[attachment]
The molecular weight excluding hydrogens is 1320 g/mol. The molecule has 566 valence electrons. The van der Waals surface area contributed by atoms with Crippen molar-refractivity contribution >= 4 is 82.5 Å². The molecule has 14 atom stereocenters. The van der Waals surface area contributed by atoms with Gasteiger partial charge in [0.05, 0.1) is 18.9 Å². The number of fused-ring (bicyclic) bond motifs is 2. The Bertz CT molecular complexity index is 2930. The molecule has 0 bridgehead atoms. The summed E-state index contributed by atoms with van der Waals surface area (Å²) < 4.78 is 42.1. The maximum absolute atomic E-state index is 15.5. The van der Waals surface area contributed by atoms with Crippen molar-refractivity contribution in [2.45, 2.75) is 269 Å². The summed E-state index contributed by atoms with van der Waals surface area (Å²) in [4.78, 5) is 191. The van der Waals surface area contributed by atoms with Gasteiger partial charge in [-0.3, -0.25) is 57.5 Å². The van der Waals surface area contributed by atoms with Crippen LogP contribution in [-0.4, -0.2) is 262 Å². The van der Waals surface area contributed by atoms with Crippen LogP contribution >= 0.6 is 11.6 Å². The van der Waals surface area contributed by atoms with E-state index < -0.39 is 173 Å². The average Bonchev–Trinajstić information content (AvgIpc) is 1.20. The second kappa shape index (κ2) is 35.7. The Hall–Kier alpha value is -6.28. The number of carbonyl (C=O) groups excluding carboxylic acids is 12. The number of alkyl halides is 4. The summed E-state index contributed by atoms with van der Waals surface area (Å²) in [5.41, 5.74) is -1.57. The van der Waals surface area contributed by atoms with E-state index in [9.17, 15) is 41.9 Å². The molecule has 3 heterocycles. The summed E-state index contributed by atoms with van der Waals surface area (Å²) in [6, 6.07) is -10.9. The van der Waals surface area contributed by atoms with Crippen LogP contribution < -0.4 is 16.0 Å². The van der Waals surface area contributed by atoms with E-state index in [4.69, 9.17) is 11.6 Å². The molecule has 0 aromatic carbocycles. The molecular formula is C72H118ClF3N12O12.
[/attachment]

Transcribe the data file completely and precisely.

The molecular weight excluding hydrogens is 1320 g/mol. The molecule has 566 valence electrons. The van der Waals surface area contributed by atoms with Crippen molar-refractivity contribution >= 4 is 82.5 Å². The molecule has 14 atom stereocenters. The van der Waals surface area contributed by atoms with Gasteiger partial charge in [0.05, 0.1) is 18.9 Å². The number of fused-ring (bicyclic) bond motifs is 2. The Bertz CT molecular complexity index is 2930. The molecule has 0 bridgehead atoms. The summed E-state index contributed by atoms with van der Waals surface area (Å²) < 4.78 is 42.1. The maximum absolute atomic E-state index is 15.5. The van der Waals surface area contributed by atoms with Crippen molar-refractivity contribution in [2.45, 2.75) is 269 Å². The summed E-state index contributed by atoms with van der Waals surface area (Å²) in [4.78, 5) is 191. The van der Waals surface area contributed by atoms with Gasteiger partial charge in [-0.3, -0.25) is 57.5 Å². The van der Waals surface area contributed by atoms with Crippen LogP contribution in [-0.4, -0.2) is 262 Å². The van der Waals surface area contributed by atoms with Crippen LogP contribution >= 0.6 is 11.6 Å². The van der Waals surface area contributed by atoms with E-state index < -0.39 is 173 Å². The average Bonchev–Trinajstić information content (AvgIpc) is 1.20. The second kappa shape index (κ2) is 35.7. The Hall–Kier alpha value is -6.28. The number of carbonyl (C=O) groups excluding carboxylic acids is 12. The number of alkyl halides is 4. The summed E-state index contributed by atoms with van der Waals surface area (Å²) in [5.41, 5.74) is -1.57. The van der Waals surface area contributed by atoms with E-state index in [9.17, 15) is 41.9 Å². The molecule has 3 heterocycles. The summed E-state index contributed by atoms with van der Waals surface area (Å²) in [6, 6.07) is -10.9. The van der Waals surface area contributed by atoms with Crippen LogP contribution < -0.4 is 16.0 Å². The van der Waals surface area contributed by atoms with E-state index in [4.69, 9.17) is 11.6 Å². The molecule has 0 aromatic carbocycles. The molecular formula is C72H118ClF3N12O12.